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  • Writer's pictureRahem White

Addressing Racism as a Public Health Threat: Part 2 - Stigma and Shame




Today, we continue our exploration of the many ways in which racism manifests in healthcare both broadly and more specifically concerning HIV/AIDS for Black Americans. Valentine's Day, often celebrated as a day of love and affection, holds profound significance beyond romantic gestures and expressions of affection. It serves as a poignant reminder of the power of love, compassion, and acceptance in challenging stigma and shame, particularly within communities impacted by discrimination and marginalization. In the second part of this series, we will explore the role racism plays in upholding stigma and shame.


In a general sense, harmful stereotypes and prejudices against Black individuals include assumptions about intelligence, behavior, and morality. These can contribute to stigmatization and discrimination in various contexts, including healthcare settings. Racist portrayals of Black individuals in media and popular culture reinforce negative stereotypes and perpetuate stigmatization, while misinformation and sensationalized narratives about HIV/AIDS further exacerbate stigma and shame, particularly within the Black community. Structural inequalities and systemic racism within institutions and policies result in disparities in access to resources, opportunities, and social determinants of health for Black Americans, which again compound feelings of stigma and shame and impact health outcomes. Additionally, Black individuals experience interpersonal discrimination and microaggressions in social circles, workplaces, and healthcare settings, perpetuating feelings of shame, self-stigma, and internalized racism.





With regard to HIV/AIDS specifically, the legacy of the epidemic and the intersection of race, sexuality, and morality, contribute to stigma and shame surrounding the virus. Black individuals living with HIV/AIDS often fear disclosing their status due to concerns about social rejection, discrimination, and stigma within their communities, leading to isolation, secrecy, and reluctance to seek support or medical care. Moreover, historical injustices, such as the Tuskegee Syphilis Study, have fostered mistrust of the healthcare system among Black Americans, contributing to delays in HIV testing, diagnosis, and treatment. Additionally, Black individuals living with HIV/AIDS may experience intersecting forms of stigma related to race, sexuality, gender identity, and socioeconomic status, compounding feelings of shame, isolation, and marginalization, and impacting mental health and well-being.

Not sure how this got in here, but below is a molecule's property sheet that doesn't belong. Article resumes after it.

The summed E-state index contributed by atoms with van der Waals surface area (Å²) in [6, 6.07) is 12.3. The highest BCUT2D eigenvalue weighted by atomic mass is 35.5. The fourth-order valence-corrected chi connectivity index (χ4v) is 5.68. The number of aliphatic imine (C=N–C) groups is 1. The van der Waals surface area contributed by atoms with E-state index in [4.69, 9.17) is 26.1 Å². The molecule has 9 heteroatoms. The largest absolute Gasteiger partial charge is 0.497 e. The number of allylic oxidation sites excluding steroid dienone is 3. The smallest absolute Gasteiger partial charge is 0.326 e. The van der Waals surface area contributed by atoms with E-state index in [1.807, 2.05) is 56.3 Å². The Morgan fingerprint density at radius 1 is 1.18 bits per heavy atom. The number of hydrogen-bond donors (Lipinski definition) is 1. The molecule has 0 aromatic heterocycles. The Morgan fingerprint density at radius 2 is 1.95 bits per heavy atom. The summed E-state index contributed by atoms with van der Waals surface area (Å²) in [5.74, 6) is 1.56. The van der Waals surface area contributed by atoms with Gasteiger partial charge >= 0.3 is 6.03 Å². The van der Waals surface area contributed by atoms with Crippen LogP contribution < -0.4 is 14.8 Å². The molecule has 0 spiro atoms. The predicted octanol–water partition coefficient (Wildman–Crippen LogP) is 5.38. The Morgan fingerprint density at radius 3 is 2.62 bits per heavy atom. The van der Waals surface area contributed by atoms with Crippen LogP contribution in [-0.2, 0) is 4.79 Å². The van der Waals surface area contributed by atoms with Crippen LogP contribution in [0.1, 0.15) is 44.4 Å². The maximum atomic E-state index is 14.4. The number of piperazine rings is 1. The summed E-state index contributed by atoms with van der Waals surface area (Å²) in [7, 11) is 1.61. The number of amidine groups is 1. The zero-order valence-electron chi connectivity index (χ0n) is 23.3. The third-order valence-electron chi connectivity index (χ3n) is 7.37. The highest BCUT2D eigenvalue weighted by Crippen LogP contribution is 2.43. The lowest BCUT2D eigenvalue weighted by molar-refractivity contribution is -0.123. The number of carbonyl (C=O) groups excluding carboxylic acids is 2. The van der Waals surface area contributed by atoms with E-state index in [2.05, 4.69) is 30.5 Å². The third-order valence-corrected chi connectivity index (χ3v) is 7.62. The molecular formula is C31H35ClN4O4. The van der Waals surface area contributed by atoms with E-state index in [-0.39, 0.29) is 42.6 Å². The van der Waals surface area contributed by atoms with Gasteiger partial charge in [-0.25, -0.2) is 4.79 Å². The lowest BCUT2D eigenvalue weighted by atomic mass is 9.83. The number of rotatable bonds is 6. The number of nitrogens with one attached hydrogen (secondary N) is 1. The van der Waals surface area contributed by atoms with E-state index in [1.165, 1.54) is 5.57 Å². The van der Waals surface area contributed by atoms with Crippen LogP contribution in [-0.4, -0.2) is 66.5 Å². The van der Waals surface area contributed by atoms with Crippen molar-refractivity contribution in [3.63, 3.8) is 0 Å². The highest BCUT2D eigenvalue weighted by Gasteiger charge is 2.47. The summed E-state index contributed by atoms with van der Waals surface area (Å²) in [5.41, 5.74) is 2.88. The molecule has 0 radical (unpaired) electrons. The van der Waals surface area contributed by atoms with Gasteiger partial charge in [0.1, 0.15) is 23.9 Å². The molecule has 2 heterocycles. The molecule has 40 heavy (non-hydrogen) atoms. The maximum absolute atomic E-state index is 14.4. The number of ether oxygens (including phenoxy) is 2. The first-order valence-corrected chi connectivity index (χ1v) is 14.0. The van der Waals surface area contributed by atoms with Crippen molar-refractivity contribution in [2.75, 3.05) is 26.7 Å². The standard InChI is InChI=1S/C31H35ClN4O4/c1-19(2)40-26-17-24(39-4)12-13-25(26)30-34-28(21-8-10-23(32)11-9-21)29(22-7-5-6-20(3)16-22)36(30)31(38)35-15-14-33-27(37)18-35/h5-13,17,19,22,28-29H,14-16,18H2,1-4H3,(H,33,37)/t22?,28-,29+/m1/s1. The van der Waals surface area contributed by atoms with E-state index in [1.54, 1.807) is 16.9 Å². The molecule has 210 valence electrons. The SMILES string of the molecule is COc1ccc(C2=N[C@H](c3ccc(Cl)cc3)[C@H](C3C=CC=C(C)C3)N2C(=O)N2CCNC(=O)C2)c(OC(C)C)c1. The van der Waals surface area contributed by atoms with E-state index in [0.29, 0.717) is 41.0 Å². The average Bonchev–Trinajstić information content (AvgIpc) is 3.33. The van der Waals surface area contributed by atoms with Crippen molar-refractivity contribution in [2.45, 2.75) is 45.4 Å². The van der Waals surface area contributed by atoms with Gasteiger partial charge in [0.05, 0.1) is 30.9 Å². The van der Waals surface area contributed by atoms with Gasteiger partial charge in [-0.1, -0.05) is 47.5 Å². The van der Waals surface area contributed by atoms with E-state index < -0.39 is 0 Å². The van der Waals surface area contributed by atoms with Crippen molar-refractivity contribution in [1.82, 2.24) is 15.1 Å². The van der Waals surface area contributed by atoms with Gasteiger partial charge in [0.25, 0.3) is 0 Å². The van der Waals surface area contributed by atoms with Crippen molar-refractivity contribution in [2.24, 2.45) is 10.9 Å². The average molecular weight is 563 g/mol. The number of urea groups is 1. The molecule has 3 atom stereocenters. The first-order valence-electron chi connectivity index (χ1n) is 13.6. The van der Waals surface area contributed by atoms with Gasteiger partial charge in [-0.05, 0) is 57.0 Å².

To effectively address racism and HIV-related stigma within Black communities, comprehensive and intersectional approaches are needed. Culturally competent education, community engagement, and advocacy efforts can help challenge stereotypes, reduce discrimination, and promote acceptance and support for individuals living with HIV/AIDS. Additionally, promoting policies that dismantle structural racism, including decriminalizing HIV non-disclosure laws and expanding access to healthcare and social services, are essential steps towards fostering resilience, empowerment, and solidarity within Black communities.


At Arkansas RAPPS, we recognize the urgent need to confront racism and stigma as barriers to HIV prevention, treatment, and care within Black communities. By amplifying the voices and experiences of those most impacted by HIV-related stigma and shame, we can work together to create a future where every individual, regardless of race or background, is treated with dignity, respect, and compassion in the fight against HIV/AIDS.


If you or someone you know is affected by HIV-related stigma or discrimination, please reach out to Arkansas RAPPS for support, resources, and advocacy. Together, we can combat stigma, foster resilience, and build a more equitable and inclusive future for all.




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